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What rivalry? Green Bay Packers, Chicago Bears have been acting downright friendly

Sep. 26, 2010
 
Kareem and Rob talk about the Packers and Bears pl...
Kareem and Rob talk about the Packers and Bears pl...: Kareem and Rob talk about the Packers and Bears playing on Monday Night Football.
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Quarterbacks Aaron Rodgers and Jay Cutler have formed a mutual admiration society.

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Coaches Mike McCarthy and Lovie Smith couldn’t say enough nice things about each other’s teams.

The locker rooms of the Green Bay Packers and Chicago Bears were flooded with words of praise for the opponent this past week.

What in the name of Forrest Gregg and Mike Ditka is going on here?

The Packers and Bears are squaring off tonight in a game featuring the longest-running rivalry in the NFL, and supposedly one of the most bitter, too.

Yet Packers players and coaches spent most of the past week uttering superlatives about the Bears. If you listened long enough, you might start believing that Cutler is the next Joe Montana, Julius Peppers is the next Reggie White and Brian Urlacher is God’s gift to linebacking.

Throwing bouquets isn't unusual in the sports world, unless you truly despise your opponent.

In the case of the Packers and Bears, hatred and bad blood has been replaced by genuine respect on both sides of this border battle.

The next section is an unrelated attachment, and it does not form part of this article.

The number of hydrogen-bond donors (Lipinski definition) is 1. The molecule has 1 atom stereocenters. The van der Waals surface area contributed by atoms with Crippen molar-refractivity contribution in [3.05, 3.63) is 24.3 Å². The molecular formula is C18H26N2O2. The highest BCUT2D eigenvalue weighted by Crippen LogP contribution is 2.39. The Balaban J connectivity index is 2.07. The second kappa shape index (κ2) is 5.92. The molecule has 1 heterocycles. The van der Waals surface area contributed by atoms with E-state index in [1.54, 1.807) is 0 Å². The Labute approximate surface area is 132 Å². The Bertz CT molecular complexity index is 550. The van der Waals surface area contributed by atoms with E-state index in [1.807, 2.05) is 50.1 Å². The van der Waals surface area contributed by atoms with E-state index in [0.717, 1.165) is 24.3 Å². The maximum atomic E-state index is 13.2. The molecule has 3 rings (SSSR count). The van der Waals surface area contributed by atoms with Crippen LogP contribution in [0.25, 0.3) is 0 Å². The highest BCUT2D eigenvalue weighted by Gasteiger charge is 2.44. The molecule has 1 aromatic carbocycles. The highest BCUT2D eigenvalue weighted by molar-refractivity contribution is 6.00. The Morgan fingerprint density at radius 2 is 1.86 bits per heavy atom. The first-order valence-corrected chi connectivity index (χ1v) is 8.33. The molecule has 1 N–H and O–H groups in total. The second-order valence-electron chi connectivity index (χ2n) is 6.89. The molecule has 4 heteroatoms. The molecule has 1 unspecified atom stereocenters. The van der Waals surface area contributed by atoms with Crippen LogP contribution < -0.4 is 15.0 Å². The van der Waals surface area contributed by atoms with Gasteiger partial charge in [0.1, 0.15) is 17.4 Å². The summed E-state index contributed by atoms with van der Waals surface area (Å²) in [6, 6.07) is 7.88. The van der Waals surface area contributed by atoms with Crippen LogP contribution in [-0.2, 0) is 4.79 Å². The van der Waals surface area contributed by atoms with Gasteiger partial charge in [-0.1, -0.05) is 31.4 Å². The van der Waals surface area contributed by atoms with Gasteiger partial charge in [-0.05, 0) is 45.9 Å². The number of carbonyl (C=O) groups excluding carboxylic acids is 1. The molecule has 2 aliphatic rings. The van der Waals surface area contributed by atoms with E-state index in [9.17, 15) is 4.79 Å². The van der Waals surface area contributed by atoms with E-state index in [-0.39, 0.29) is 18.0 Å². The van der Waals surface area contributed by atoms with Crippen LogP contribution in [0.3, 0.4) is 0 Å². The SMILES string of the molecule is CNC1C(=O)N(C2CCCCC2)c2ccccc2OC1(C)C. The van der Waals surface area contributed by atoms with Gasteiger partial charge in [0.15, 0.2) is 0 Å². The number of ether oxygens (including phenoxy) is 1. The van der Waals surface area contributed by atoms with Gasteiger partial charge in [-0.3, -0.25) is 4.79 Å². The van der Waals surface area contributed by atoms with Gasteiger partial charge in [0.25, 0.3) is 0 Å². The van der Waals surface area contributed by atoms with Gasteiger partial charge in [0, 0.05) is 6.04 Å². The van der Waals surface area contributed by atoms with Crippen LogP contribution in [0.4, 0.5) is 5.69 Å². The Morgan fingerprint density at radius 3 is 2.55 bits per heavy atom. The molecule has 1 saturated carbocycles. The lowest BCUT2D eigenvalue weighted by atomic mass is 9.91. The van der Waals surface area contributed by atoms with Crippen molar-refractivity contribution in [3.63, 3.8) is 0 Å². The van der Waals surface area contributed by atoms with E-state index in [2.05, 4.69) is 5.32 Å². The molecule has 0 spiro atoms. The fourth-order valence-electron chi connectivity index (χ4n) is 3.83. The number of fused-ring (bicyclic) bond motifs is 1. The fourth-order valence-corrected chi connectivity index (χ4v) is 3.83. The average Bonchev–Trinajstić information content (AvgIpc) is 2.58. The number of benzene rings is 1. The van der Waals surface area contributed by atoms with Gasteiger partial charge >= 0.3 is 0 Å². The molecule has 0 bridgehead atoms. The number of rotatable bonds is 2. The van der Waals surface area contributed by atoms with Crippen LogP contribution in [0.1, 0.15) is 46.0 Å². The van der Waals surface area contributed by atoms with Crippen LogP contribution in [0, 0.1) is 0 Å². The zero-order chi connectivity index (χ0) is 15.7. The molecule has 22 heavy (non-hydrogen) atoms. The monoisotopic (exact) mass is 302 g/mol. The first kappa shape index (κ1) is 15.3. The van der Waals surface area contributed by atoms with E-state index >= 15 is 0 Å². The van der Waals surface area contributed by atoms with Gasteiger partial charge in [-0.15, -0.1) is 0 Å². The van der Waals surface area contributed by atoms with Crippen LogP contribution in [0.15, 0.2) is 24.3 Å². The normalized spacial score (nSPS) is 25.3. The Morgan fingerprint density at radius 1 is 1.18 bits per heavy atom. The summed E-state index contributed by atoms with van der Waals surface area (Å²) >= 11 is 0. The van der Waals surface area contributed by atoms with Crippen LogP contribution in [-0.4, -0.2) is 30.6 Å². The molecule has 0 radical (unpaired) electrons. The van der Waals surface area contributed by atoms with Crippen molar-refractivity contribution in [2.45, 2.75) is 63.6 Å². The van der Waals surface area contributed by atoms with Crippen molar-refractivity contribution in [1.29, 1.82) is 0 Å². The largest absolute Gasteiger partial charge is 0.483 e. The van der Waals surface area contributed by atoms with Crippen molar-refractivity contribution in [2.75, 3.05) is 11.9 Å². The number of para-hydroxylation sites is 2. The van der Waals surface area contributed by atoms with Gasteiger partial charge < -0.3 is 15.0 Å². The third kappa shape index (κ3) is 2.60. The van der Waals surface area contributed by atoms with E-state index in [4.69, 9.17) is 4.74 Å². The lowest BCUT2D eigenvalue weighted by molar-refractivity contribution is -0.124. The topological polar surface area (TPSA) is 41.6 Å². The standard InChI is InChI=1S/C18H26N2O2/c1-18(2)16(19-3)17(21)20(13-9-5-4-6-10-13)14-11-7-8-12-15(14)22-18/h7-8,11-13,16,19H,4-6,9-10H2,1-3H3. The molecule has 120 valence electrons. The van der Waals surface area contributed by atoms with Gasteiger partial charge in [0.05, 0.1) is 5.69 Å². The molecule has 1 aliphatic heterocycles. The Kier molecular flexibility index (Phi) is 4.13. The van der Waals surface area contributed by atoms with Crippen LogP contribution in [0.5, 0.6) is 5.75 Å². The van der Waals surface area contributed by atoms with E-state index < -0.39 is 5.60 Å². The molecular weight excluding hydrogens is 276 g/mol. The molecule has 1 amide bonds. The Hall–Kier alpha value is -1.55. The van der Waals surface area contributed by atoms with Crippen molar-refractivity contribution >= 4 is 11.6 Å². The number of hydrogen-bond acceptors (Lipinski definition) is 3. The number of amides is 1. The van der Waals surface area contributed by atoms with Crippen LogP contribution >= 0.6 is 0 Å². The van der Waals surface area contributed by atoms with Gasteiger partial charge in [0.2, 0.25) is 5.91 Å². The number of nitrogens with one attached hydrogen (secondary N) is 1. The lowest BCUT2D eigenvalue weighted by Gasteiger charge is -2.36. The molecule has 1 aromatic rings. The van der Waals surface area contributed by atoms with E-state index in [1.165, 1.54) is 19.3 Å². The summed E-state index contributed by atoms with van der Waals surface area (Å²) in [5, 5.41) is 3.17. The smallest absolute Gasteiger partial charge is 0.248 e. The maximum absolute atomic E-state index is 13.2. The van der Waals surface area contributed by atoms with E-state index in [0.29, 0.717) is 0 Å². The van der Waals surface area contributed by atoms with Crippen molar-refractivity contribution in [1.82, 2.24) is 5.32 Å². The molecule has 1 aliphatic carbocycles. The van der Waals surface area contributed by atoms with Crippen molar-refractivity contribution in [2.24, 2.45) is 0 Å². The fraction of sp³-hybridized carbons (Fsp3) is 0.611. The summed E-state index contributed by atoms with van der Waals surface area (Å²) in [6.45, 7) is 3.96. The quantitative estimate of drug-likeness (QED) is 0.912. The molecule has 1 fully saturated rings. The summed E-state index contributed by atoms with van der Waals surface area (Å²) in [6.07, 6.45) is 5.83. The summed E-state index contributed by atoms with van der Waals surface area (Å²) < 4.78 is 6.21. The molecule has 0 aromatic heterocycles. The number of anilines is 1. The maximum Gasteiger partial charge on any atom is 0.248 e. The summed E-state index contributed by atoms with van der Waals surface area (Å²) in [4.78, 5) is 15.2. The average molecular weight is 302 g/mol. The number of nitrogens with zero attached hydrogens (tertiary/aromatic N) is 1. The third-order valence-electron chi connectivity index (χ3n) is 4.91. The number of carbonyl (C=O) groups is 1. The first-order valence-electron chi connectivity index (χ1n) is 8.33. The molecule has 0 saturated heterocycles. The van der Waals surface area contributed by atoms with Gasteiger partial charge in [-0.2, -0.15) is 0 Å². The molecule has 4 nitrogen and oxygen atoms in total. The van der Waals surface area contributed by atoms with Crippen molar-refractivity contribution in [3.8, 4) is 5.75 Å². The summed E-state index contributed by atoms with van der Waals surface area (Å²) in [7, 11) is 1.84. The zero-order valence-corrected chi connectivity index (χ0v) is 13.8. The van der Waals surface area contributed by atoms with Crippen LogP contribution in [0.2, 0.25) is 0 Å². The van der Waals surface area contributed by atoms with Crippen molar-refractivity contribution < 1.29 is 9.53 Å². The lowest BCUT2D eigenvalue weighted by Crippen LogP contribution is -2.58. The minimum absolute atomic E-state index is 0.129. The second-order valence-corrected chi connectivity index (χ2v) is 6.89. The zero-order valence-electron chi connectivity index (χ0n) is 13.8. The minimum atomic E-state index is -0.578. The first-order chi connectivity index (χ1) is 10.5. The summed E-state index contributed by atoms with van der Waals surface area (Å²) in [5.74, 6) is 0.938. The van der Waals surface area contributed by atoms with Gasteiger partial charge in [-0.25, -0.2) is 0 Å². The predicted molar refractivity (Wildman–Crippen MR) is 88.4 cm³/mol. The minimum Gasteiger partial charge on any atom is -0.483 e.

Sure, there were the obligatory comments from players about how special this game is, but it seemed contrived, as if they simply were telling reporters what fans wanted to hear.

Here is a sampling of what might be a more accurate gauge of where this so-called rivalry stands:

“We can’t let the game get bigger than what it is and what our team is and we have to make sure we approach it just like any other game,” Packers linebacker A.J. Hawk said.

“It is still one game, I think you have to keep that in perspective, one game in a 16-game season,” McCarthy said.

“We don’t get too big into the history because I think we have to kind of establish our own legacy as a team,” receiver Greg Jennings said. “That’s what we’re trying to do. We have to take it one game at a time.”

That rumbling you hear is the sound of George Halas and Vince Lombardi rolling over in their graves.

From the Packers’ perspective, beating the Bears isn’t all that matters anymore.

Gregg’s Packers teams in the 1980s approached a Bears game as if it was the Super Bowl. Of course, some of those terrible Packers teams didn’t have much else to play for since the real Super Bowl was so far out of reach.

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In some of his first words uttered as the Bears’ head coach, Smith proclaimed his No. 1 goal was to beat the Packers. But not even that could fan the flames between these two teams. Smith is so likable and such a class act that it’s hard for even diehard Packers fans to get mad at him.

There’s no mistaking that tonight’s game is meaningful, primarily because both teams are 2-0 and first place in the NFC North is on the line.

But Smith learned years ago there’s more to success in the NFL than beating the Packers. And the Packers know that beating the Bears this season won’t guarantee them their ultimate goal of winning the Super Bowl.

This series has become, in many ways, a spirited battle between highly competitive friends. Both want to win badly, but when it’s over, both will shake hands and express best wishes until they meet again.

No one will admit it publicly, but the Bears aren’t even close to being the Packers’ most bitter opponent, even in their division.

If you want downright dislike, contempt and hostility, you won’t find it at Soldier Field tonight. That will have to wait until next month, when the Minnesota Vikings visit Lambeau Field.

Mike Vandermause is sports editor of the Green Bay Press-Gazette.

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